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Ensure detained journalists access to lawyer, family, says Human Rights Watch

(Human Rights Watch/IFEX) - New York, March 28, 2012 - The Azerbaijani authorities should immediately allow two television journalists facing criminal charges access to their lawyer and family, and transfer them to a regular detention facility, Human Rights Watch and Article 19 said today. The authorities arrested the journalists, who are from the town of Guba in northeast Azerbaijan, on March 13, 2012, and have kept them for over a week in a police holding cell, without access to a lawyer and without informing their families of the journalists' whereabouts. The authorities have provided no explanation for the conditions or lack of access, which violate Azerbaijani and international law.

Vugar Gonagov and Zaur Guliyev work for Xayal TV, a regional station based in Guba. They were detained on March 13, remanded for two months in pretrial detention, and transferred to the Interior Ministry in Baku.

“There is nothing that can explain or justify why the police have denied these journalists access to their families for two weeks, are holding them in a police cell, and won't let their lawyer meet with them,” said Jane Buchanan, acting deputy director for Europe and Central Asia. “Locking up journalists or anyone else under these conditions has no place in a country that claims to respect the rule of law.”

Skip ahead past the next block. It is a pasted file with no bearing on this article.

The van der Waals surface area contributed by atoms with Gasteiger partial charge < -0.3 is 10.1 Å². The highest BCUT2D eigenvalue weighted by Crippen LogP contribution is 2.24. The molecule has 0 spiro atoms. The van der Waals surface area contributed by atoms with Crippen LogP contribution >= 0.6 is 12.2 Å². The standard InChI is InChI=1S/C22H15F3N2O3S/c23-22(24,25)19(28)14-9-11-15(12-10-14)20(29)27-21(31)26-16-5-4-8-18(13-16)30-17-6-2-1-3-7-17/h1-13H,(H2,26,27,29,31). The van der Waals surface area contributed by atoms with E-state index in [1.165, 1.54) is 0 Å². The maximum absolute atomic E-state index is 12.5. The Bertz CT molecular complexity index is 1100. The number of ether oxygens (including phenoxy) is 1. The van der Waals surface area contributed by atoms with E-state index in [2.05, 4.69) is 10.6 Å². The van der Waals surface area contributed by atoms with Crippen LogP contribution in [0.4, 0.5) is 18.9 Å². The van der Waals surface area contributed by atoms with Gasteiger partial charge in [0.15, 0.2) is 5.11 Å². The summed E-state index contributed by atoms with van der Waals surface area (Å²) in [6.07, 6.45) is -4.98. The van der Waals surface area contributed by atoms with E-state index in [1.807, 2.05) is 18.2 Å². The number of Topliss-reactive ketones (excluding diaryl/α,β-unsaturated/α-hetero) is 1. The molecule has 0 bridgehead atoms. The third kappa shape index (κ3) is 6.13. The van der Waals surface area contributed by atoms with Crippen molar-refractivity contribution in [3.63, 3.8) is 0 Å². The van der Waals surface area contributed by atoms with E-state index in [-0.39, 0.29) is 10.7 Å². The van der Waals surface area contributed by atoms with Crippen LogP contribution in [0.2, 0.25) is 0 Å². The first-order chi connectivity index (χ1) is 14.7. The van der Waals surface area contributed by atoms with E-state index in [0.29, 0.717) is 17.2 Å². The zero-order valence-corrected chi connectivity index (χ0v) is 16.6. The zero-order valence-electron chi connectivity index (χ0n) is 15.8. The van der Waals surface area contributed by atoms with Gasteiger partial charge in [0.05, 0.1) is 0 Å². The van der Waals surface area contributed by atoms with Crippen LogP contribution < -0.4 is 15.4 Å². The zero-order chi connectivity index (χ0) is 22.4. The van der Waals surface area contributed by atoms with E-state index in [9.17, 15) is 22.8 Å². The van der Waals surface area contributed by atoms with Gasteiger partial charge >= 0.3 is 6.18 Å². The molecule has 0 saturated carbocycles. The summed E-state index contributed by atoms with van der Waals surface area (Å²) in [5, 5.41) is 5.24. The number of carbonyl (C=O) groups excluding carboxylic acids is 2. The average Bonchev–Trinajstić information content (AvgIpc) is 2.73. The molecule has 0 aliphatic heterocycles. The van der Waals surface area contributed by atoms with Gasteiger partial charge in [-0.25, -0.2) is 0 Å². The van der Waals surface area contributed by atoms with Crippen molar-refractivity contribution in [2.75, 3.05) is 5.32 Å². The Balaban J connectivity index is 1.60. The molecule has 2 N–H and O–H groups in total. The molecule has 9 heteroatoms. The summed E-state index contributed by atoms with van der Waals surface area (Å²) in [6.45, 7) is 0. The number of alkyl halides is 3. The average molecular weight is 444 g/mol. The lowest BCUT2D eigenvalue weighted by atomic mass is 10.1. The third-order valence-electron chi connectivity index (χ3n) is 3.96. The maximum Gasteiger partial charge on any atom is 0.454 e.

The day of the journalists' detention, Musaffedin Guliyev, Zaur Guliyev's father, received a phone call from an unidentified caller informing him that his son was being detained in the Guba prosecutor's office. Musaffedin Guliyev told Human Rights Watch that he went to the prosecutor's office on March 13 and again on March 14 but was not allowed to see his son. A state-appointed lawyer called him on March 19 informing him that his son had been remanded to pretrial detention. He had no opportunity to appoint an independent lawyer to represent his son at the remand hearing.

Since their remand to pretrial custody, Gonagov and Guliyev have been kept in a temporary cell in the Interior Ministry's organized crime unit in Baku rather than at Kurdakhani Investigative Prison, the facility where pretrial detainees are held. Interior Ministry temporary detention isolator cells are meant only for short detentions of up to 72 hours before the suspects are charged and remanded to pretrial custody. Detention in these cells for longer than 72 hours is illegal under Azerbaijani law.

The journalists' lawyer, Elchin Sadigov, has been refused access to them. On March 23, Sadigov, who initially represented Gonagov, but now represents both journalists, went to the organized crime unit and asked to see his client. The duty officer told Sadigov that he needed permission from the General Prosecutor's Office. Although such a requirement has no basis in Azerbaijani law, Sadigov sought the permissions, but was told that because the unit chief was out for the Novruz Bayram New Year holiday, Sadigov should come back on March 27, and his request for access to his clients would be reviewed then.

When Sadigov returned to the organized crime unit on March 27 to see both Gonagov and Guliyev, he was again denied access. He said the officers there told him: “Why do you come so often? We'll call you when you are needed. There hasn't yet been approval from the investigators for you to visit [your clients].” Sadigov has also not had access to the criminal case materials, which will be crucial for him in preparing the journalists' defense.

“Access to a lawyer is a fundamental right for any detainee, but the Azerbaijani authorities apparently think they are above the law,” Buchanan said. “The government needs to stop making excuses and immediately guarantee Gonagov and Guliyev their full rights.”